Kids' meals and combo meals may seem like a good value for those who are budget conscious, but their cost in calories makes them a bad deal all around.
Looking at the meal choices of nearly 500 children and teens eating at five fast food restaurants in New York City, Newark and Jersey City, researchers found that children and teens were more likely to have a sugary beverage if they ordered a combo meal that came with a drink. If the liquid calories from combo meals were removed, it would reduce kids' calorie intakes considerably.
Young diners who chose non-sweetened drinks or drank nothing with their meals consumed 179 fewer calories than those who ordered a meal deal that included a sugary drink, like soda, sweetened tea, juice or flavored milk. When customers bought beverages separately, they consumed just 82 calories from soda, a 50 percent reduction.
Consuming 179 extra calories just three days a week can lead to an eight-pound weight gain in a year.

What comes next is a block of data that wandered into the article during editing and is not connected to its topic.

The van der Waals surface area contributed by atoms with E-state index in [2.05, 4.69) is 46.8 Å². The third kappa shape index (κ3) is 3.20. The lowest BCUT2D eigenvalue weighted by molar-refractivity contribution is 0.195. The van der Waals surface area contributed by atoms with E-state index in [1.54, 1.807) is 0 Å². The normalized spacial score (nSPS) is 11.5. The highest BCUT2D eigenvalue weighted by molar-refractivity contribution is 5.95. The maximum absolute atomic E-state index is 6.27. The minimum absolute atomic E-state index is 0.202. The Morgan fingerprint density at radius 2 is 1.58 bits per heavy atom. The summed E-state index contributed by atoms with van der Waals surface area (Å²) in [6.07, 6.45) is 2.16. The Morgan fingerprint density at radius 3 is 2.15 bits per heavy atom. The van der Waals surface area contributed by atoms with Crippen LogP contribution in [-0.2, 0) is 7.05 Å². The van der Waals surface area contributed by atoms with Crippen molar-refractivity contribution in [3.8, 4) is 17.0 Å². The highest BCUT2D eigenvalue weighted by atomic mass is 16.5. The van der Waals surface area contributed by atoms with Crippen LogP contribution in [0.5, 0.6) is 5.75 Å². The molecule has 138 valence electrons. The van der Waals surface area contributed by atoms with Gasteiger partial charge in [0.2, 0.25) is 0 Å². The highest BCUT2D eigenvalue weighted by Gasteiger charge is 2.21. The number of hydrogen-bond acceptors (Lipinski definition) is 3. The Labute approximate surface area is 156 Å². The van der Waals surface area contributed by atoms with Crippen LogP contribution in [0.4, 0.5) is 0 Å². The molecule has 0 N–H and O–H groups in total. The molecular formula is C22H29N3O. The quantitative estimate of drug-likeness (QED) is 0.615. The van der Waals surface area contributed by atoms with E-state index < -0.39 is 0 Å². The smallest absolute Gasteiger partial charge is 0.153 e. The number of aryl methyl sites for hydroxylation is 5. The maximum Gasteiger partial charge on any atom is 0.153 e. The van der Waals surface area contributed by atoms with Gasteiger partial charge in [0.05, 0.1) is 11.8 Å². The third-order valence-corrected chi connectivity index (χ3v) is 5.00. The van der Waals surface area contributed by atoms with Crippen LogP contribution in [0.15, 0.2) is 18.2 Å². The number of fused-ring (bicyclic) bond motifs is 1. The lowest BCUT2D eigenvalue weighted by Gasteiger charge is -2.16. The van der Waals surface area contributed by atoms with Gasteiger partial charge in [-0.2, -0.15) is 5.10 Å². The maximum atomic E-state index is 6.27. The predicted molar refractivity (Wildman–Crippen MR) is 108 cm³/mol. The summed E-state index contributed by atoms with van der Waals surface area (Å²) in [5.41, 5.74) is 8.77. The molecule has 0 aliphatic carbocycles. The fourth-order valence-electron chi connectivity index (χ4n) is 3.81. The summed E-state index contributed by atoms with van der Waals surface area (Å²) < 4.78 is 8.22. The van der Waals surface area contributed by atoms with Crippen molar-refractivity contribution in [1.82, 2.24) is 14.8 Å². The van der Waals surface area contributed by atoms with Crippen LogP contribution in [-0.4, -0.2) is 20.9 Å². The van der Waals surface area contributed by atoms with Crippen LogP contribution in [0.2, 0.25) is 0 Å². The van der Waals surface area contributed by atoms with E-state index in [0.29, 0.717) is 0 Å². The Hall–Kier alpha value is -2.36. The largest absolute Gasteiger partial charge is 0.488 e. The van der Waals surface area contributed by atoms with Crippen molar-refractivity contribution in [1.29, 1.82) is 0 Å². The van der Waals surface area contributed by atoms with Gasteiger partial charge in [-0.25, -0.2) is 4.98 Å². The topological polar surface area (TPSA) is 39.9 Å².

The opportunity for a “free” soda meant that water accounted for only one percent of beverages chosen when combo meals were ordered. Teens were more likely to choose sugary drinks than younger kids; and boys were more likely to do so than girls.
When children and adolescents consume an extra 179 calories from one fast food meal containing a sugary beverage, they likely exceed the maximum recommended intake of added sugars, which is 120 to 180 calories a day.
Seventeen percent of U.S. children and teens are obese. And, on any given day, one-third of this nation’s 2 to 19-year-olds eat at a fast food restaurant. To put things in perspective, consider the fact that consuming 179 extra calories just three days a week can lead to an eight-pound weight gain in a year.
“Our study strongly suggests that uncoupling sugary drinks from combo meal deals might reduce high-calorie beverage consumption and help to curb childhood obesity rates fueled by these kinds of liquid calories,” said researcher Brian Elbel, of New York University's Langone Medical Center, in a statement.
Although this study does not prove bundled fast food meals cause obesity, Elbel hopes policymakers will use such research to guide decisions about effective public health policies that may decrease the consumption of sugary beverages.
The study is published in the American Journal of Public Health.